Microbial DNA was extracted using the FastDNA SPIN Kit (MP Biomedicals, Santa Ana, CA, United States) according to the manufacturer's instructions. DNA concentration and purity were measured using the NanoDrop 2000 UV-vis spectrophotometer (Thermo Scientific, Wilmington, United States), and DNA quality was checked by 1% agarose gel electrophoresis. V3-V4 hypervariable regions of the bacteria 16S rRNA gene were amplified using the thermocycler PCR system (GeneAmp 9700, ABI, United States). Purified amplicons were pooled in equimolar and paired-end sequenced on the Illumina MiSeq Platform (Illumina, San Diego, United States) according to standard protocols of the Majorbio Bio-Pharm Technology Co. Ltd. (Shanghai, China).
Data analyses were performed using Stata 13.1 for Windows (Stata Corp LP, TX, United States), Prism 6 version 6.02 (GraphPad Software, lnc, San Diego, CA, United States), and MedCalc Statistical Software version 19.0.4 (MedCalc Software bvba, Ostend, Belgium). Categorical variables are presented as frequencies (percentages). Continuous variables are presented as the mean (standard deviation). Fisher’s exact test was used to compare categorical variables when cell sizes were less than 1. The Mann-Whitney U test was used to compare continuous variables between two groups, while the Kruskal-Wallis method was used to compare three or more groups. Spearman correlation analysis was performed to assess correlation between variables. The conservative Bonferroni correction was adopted for multiple tests. Two-tailed P values < 0.05 were considered indicative of statistical significance. For bioinformatics analyses, the α-diversity metrics and β-diversity were calculated using unweighted unifrac distances and represented in principal co-ordinates analysis (PCoA) using the open-access online Majorbio I-Sanger Cloud Platform (http://www.i-sanger.com).
Clinical characteristics of the patients
A total of 32 IL10RA-deficient patients were admitted to our hospital during the study reference period. Fifteen patients were excluded for the following reasons: Six patients were undergoing follow-up for disease revaluation; of these, four had undergone allo-hematopoietic stem cell transplantation while the other two were in remission after treatment with thalidomide. Four patients were excluded because of a history of ostomy. Five patients had confirmed IL10RA gene mutations and had undergone endoscopy prior to referral to our hospital. Our study finally included 17 IL10RA-deficient patients, defined as the IL10RA group (Supplementary Table 1). In addition, 17 patients with CD and 26 healthy children were also enrolled. The detailed clinical characteristics and medication history are shown in Table 1.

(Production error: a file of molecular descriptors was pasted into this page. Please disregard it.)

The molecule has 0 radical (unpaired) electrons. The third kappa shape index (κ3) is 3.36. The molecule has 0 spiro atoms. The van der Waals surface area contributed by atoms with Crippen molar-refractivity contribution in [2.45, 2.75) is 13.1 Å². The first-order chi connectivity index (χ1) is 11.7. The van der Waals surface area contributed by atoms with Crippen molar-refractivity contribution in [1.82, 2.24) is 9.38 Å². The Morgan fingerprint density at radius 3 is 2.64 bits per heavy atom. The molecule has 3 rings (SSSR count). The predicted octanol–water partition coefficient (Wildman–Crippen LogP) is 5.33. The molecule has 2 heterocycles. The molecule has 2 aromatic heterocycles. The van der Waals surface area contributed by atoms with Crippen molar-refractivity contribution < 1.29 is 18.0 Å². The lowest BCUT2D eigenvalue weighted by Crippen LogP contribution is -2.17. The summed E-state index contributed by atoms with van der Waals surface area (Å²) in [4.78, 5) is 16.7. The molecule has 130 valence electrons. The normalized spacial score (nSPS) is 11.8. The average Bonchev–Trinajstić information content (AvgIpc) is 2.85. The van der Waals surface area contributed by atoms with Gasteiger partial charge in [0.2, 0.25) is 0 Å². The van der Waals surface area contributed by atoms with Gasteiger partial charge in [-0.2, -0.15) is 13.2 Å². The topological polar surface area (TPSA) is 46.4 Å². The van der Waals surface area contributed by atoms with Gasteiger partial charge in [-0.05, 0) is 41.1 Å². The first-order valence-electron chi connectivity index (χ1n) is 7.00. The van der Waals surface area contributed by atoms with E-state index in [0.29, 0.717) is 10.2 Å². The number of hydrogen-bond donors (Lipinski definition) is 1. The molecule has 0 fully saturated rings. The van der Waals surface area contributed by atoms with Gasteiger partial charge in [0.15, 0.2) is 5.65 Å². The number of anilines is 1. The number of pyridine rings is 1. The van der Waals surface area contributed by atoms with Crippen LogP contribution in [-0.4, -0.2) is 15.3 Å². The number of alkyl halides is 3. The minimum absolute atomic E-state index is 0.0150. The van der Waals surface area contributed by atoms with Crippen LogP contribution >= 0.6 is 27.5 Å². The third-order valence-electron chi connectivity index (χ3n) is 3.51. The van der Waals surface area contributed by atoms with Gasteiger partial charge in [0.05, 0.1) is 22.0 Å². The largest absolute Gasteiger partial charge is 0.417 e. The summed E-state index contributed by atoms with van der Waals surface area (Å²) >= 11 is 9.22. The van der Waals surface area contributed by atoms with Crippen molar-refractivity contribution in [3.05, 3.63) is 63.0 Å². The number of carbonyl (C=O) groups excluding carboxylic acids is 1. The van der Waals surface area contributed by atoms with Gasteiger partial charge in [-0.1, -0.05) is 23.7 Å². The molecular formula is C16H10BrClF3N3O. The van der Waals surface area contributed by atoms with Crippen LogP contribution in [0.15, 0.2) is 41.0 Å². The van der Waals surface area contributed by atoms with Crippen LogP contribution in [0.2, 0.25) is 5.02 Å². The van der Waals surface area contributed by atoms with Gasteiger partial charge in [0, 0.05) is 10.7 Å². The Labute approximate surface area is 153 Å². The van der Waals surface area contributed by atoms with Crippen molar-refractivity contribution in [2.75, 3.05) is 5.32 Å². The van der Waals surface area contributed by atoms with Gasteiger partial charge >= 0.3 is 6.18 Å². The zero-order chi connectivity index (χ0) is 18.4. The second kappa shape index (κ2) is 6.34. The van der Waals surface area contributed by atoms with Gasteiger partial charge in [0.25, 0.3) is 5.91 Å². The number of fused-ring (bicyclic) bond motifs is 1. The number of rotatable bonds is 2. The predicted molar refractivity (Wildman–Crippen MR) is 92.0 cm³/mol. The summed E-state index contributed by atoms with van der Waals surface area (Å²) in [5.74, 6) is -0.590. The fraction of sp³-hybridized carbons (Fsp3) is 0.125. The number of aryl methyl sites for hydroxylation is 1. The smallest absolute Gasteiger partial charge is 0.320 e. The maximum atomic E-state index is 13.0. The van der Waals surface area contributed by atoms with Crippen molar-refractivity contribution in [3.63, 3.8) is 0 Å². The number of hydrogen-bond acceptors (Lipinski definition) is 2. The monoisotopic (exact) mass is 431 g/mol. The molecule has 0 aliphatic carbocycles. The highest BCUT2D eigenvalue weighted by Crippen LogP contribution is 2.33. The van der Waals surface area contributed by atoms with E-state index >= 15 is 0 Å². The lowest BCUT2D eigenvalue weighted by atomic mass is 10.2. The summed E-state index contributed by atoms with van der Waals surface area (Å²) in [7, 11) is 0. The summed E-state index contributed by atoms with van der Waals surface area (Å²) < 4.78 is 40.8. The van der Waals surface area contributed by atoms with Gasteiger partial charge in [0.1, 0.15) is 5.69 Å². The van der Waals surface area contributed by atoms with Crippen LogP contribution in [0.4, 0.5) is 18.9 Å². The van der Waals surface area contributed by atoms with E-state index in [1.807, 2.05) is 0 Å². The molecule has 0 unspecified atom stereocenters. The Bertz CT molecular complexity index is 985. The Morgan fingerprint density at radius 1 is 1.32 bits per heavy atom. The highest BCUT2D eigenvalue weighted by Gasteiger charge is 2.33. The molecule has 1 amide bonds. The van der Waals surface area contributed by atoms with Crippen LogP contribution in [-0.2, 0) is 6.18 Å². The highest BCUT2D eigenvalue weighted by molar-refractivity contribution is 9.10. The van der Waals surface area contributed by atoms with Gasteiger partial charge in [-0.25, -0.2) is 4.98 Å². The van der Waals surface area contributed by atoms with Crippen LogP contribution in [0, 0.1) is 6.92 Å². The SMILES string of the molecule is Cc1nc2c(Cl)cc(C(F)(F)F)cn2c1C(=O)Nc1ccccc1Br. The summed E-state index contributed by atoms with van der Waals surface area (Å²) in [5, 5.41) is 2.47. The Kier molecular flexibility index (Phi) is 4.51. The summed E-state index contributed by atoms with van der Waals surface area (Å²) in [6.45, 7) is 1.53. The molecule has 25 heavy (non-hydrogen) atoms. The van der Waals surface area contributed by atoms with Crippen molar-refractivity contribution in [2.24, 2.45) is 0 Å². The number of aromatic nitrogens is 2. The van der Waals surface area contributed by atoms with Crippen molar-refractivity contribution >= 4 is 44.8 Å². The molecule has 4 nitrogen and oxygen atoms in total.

Table 1 Clinical characteristics of the study population.
1P value for the comparison between IL10RA group and CD group. IL10RA: IL10RA group; CD: Crohn's disease group; HC: Healthy control group; NA: Not applicable; BMI: Body mass index; CRP: C-reactive protein; wPCDAI: Weighted pediatric Crohn's disease activity index; SES-CD: Simple endoscopic score for Crohn's disease; MINI: Mucosal-inflammation non-invasive; IL6: Interleukin 6.
Among patients in the IL10RA and CD groups, 76% were exposed to antibiotics within the last month before sample collection (Table 1). The average age at diagnosis in the IL10RA group was significantly lower than that in the CD group (P < 0.001). In addition, patients in the IL10RA group showed a significantly lower level of hemoglobin (P = 0.0035), higher level of IL6 (P = 0.0192), and a more severe phenotype [as reflected by a higher SES-CD score (P = 0.0157) and MINI index (P = 0.0025)] as compared to those in the CD group. Colon and the perianal region appeared to be more commonly affected in the IL10RA group (Table 1). We then performed receiver operating characteristic (ROC) curve analysis to evaluate the ability of these clinical variables in discriminating the IL10RA group from the CD group. Of the clinical variables that showed significant differences between the IL10RA and CD groups, the age at initial admission showed the best predictive ability [area under the curve (AUC) = 0.925] with a sensitivity of 94.12% and specificity of 88.24%. Other predictive factors were MINI (AUC = 0.861), SES-CD (AUC = 0.786), hemoglobin (AUC = 0.780), and IL6 (AUC = 0.757); this showed that IL10RA-deficient patients had more severe disease than patients in the CD group (Supplementary Figure 1).
Figure 1 Diversity of the gut microbiome at the operational taxonomic unit level.
A: Box plot of Shannon and Simpson index. For Shannon index, IL10RA vs healthy control (HC) group, P = 0.0007; Crohn's disease (CD) group vs HC, P = 0.0020. For Simpson index, IL10RA vs HC, P = 0.0008; CD vs HC, P = 0.0040. bP < 0.001, dP < 0.0001; B: PCoA using unweighted unifrac distance of operational taxonomic unit community structure. R = 0.2750, P = 0.0011. IL10RA: IL10RA group; CD: Crohn's disease group; HC: Healthy control group.